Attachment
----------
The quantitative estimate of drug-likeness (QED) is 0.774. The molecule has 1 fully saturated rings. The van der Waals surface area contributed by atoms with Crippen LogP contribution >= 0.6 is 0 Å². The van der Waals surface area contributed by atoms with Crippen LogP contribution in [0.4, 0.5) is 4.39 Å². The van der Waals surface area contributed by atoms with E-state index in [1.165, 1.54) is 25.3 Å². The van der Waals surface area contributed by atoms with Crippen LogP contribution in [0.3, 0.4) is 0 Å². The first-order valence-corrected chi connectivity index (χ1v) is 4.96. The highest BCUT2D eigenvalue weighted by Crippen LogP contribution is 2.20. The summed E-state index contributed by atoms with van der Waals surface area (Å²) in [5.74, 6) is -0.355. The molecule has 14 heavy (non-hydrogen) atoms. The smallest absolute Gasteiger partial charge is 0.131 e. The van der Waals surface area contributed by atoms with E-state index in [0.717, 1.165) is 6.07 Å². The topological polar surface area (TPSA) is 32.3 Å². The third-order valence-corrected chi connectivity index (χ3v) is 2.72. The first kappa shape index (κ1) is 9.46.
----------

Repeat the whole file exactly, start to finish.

The quantitative estimate of drug-likeness (QED) is 0.774. The molecule has 1 fully saturated rings. The van der Waals surface area contributed by atoms with Crippen LogP contribution >= 0.6 is 0 Å². The van der Waals surface area contributed by atoms with Crippen LogP contribution in [0.4, 0.5) is 4.39 Å². The van der Waals surface area contributed by atoms with E-state index in [1.165, 1.54) is 25.3 Å². The van der Waals surface area contributed by atoms with Crippen LogP contribution in [0.3, 0.4) is 0 Å². The first-order valence-corrected chi connectivity index (χ1v) is 4.96. The highest BCUT2D eigenvalue weighted by Crippen LogP contribution is 2.20. The summed E-state index contributed by atoms with van der Waals surface area (Å²) in [5.74, 6) is -0.355. The molecule has 14 heavy (non-hydrogen) atoms. The smallest absolute Gasteiger partial charge is 0.131 e. The van der Waals surface area contributed by atoms with E-state index in [0.717, 1.165) is 6.07 Å². The topological polar surface area (TPSA) is 32.3 Å². The third-order valence-corrected chi connectivity index (χ3v) is 2.72. The first kappa shape index (κ1) is 9.46.